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Time management for writers

My top ten time management tips

When we’re trying to establish a writing habit or working on a longer writing project and therefore need to make progress over several weeks, months or even years, time management techniques are going to help. I’m writing a series of blog posts based on my top ten time management favourites – with activities to do plus resources – to celebrate the new edition of my book on goal-setting and time management coming out. I can’t do that without sharing how they’re relevant to writers. So here goes. I’ll write each post in two parts – part one will give you a time management technique I’ve found particularly useful, and part two will apply it to the writing life, or creative living generally.

Top tip number one

Here’s a summary of top tip number one: You can’t manage time. Therefore, the term ‘time management’ must be a euphemism. Value-led time management means also considering space, other people and context, as well as time. I didn’t indend to come up with the acronym SOC but decided to go with it – hence the pictures that accompany this series. (To read more about why I’m including space, other people and context in a series on time management, check out the first post in this series.)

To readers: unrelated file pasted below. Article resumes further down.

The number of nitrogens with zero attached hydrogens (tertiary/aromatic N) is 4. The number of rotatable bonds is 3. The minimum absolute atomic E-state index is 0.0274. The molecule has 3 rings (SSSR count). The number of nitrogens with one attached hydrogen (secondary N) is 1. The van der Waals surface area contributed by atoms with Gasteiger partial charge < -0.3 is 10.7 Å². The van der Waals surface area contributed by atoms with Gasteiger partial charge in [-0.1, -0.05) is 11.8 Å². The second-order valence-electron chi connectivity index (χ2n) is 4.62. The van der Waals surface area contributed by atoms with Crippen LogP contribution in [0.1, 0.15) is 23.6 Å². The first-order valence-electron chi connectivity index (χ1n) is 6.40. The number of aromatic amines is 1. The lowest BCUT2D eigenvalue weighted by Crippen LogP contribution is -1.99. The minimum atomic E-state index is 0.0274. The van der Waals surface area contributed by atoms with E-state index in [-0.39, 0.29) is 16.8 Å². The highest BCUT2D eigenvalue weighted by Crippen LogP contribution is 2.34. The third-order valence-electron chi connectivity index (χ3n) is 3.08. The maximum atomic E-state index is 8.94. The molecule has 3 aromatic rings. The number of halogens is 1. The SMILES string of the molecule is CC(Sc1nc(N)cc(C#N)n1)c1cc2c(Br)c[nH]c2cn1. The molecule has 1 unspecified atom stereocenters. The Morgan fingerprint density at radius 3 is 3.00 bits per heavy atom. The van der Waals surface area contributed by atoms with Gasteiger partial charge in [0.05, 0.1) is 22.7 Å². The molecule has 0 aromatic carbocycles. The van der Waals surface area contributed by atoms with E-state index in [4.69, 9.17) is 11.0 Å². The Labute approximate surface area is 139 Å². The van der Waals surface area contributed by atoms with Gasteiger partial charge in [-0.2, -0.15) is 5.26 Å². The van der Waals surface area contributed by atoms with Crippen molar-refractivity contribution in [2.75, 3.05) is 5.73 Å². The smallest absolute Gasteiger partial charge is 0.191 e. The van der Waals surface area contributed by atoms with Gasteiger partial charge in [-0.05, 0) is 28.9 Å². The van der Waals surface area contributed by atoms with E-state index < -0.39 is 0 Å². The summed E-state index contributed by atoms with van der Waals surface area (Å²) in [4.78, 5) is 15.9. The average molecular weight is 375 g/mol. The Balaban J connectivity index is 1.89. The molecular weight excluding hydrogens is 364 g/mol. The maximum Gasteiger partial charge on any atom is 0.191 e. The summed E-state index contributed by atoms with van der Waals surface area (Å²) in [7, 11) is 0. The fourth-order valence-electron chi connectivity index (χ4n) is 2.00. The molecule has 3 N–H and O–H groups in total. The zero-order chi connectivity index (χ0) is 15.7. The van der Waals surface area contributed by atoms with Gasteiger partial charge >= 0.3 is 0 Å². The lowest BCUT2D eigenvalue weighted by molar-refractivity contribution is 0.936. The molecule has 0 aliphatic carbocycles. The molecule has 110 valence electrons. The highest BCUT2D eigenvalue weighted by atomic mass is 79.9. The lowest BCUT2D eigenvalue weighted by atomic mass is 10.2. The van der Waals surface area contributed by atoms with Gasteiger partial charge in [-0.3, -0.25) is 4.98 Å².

SOC for writers

We tend to forget about space, other people and context when either trying to overcome procrastination or when attempting turn up and write regularly. So what can we do about it?

I call this getting the basics right. If you’ve been following my blog for a while you will have heard me talk about it before. Without the basics, you can’t sustain your writing over time, and procrastination will continue to be a problem.

It’s also worth checking in with yourself on the following seven basics even if you’ve been writing for years. Sometimes it’s not the writing itself that’s holding us back and yet we project the problem onto our writing. More awareness of SOC might sort that out!

Here are the basics again. The way to apply time management tip number one to your writing life is to work through each of these and figure out if issues with any of them could be holding you back.

The basics are:

  1. Time to write
  2. A space to write in
  3. A writing habit
  4. A preferred way to write
  5. Something to write about
  6. Literary citizenship
  7. Writing support


If you’re interested in a deeper dive, here are some resources to help:


Remeber SOC stands for:

  • Space – where we do the thing often matters as much as when and for how long,
  • Other people – acknowledging that our lives overlap with those of others,
  • Context – social, political, cultural, plus our immediate environment.

Write down any problem you’ve got with organising yourself and your writing. Don’t simply think about it! Write it out. Now go through each of the above and make a note of any spaces, other people or wider contexts that come up. Are any of these an issue? Could you make a change, even a small one?

More soon. Until then, happy writing,

Lou xx

P.S. For more value-led time management, check out the new edition of my book. Here’s the link again.

P.S.S. Here’s the next post in this series.

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